International Trade Secretary Anne-Marie Trevelyan has launched a new strengthened Trade and Agriculture Commission (TAC), as part of the Government’s response to the previous Commission’s recommendations.
Chaired by Lorand Bartels, Professor of International Law, the new TAC will provide expert scrutiny of new trade deals once they reach the signature stage, helping ensure world-leading British agricultural standards are upheld.
The Government is also setting out more detail on measures being introduced to support farmers, in response to recommendations in the original TAC report. They include a new cohort of international ‘agri-food attachés’ who will work around the world to promote export opportunities for UK farmers and producers, providing market intelligence and technical expertise.
There will also be a new Food and Drink Export Council to work in collaboration with industry and governments in Scotland, Wales and Northern Ireland to promote exports from all parts of the UK, helping to level up the country.
The response reconfirms that maintaining the UK’s high standards will be a red line in all our trade negotiations, with no compromise on our high environmental protection, animal welfare or food standards. Any deal we sign with other countries will include protections for the agriculture industry, and we have a range of tools to defend British farming against any unfair trading practices.
International Trade Secretary Anne-Marie Trevelyan said:
I’m delighted to welcome Professor Lorand Bartels as Chair of the new Trade and Agriculture Commission. A trade lawyer and academic, he brings a wealth of experience and knowledge to the role and I look forward to working together.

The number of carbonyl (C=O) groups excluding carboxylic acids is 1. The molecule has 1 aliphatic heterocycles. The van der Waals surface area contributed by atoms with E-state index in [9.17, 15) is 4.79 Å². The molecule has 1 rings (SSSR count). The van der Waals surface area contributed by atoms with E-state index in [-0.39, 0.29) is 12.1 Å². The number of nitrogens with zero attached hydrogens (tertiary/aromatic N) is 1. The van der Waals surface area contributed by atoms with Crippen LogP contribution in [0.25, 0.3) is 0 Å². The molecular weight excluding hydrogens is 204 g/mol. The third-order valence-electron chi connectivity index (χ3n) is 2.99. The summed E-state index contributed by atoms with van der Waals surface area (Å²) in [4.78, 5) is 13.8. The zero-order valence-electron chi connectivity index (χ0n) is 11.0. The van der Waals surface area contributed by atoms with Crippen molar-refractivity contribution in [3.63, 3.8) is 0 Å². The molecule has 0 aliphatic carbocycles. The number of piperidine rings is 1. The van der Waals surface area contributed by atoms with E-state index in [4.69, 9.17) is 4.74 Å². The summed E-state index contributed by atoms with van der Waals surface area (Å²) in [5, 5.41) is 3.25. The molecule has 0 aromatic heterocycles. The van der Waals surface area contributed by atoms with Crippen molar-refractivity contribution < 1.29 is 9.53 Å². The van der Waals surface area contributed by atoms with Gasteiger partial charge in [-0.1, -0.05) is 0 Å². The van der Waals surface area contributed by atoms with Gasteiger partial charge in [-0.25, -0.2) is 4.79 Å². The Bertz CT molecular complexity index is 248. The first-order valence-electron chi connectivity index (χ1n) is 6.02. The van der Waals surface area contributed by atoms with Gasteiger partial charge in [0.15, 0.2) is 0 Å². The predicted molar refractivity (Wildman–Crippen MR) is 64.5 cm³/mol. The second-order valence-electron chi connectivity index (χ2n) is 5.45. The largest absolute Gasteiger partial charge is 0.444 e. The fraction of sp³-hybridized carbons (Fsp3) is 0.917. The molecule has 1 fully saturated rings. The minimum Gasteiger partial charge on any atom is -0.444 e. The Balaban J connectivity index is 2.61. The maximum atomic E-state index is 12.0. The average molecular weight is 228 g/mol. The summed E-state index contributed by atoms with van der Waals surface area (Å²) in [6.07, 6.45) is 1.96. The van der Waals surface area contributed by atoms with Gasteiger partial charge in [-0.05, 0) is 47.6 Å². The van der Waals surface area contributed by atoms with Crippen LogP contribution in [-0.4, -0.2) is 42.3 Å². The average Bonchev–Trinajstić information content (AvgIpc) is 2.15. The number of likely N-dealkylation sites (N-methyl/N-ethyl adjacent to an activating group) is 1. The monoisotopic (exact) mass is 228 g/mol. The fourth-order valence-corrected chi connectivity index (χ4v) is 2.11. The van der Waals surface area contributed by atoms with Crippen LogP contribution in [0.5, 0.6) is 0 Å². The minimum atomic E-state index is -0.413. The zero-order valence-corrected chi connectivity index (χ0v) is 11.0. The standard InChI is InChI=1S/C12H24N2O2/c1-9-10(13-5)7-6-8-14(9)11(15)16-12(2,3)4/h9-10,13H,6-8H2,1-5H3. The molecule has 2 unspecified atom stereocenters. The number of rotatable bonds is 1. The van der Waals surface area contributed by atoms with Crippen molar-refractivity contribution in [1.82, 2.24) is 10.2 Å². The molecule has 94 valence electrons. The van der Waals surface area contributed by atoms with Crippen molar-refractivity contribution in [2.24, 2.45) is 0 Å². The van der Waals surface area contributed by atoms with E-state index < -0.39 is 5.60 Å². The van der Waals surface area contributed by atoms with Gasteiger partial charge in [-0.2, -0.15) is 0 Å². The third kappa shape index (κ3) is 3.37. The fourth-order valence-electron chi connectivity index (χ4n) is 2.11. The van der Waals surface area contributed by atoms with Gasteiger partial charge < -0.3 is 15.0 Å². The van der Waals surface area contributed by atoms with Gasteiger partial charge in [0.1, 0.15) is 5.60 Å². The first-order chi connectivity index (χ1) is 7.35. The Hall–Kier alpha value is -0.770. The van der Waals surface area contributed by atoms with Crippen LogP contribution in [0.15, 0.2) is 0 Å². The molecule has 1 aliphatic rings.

I’m grateful to all the members of the original Trade and Agriculture Commission for their thorough and wide-reaching report. I want our farmers and food producers to be positive about the export opportunities that exist and take advantage of booming demand for British exports.
Trade and Agriculture Commission Chair Professor Lorand Bartels said:
I am looking forward to getting started in the role and working with my new colleagues, who bring a wide range of expertise from different fields that will be of great benefit to the Commission.
The Commission has an important role to play in the scrutiny of new Free Trade Agreements and it’s exciting to be involved as the UK forges new trading relationships all around the world.
Environment Secretary George Eustice said:
We welcome the contribution that the TAC report has made as we consider future trade policy and the approach that we will take to ensure that our high standards of food safety are maintained.
The new Commission will have a formal role to inform Parliamentarians and the public about how new Free Trade Agreements (FTAs) are consistent with UK laws on animal welfare, animal and plant health, and the environment. Its members have expertise across the agricultural, food production, veterinary, animal welfare, environment and international trade policy sectors, among others.
The TAC’s advice will inform a government report which will be laid before Parliament ahead of the ratification of any new FTA and following the signature stage.
Other commitments in the Government’s response to the original TAC include going further than ever before to work with trading partners on animal welfare and tackling antimicrobial resistance (AMR) in our trade agreements, and using our influence in multilateral organisations to push for improved environmental and animal welfare standards in food production.
The Government’s response builds on the steps already taken to deliver for UK farmers:
- Earlier this year, the highly successful Open Doors campaign was launched to help the industry seize new opportunities through trade agreements with priority markets
- Government is targeting opportunities in lucrative high-growth markets where demand for British exports is growing, including countries in the Comprehensive and Progressive Trans-Pacific Partnership (CPTPP) which are projected to account for 21% of global import demand for meat by 2030
- The UK recently secured better access to lucrative markets such as Japan for UK poultry and Mexico for UK pork, and made progress removing trade barriers which hold back our farmers, such as the US ban on British beef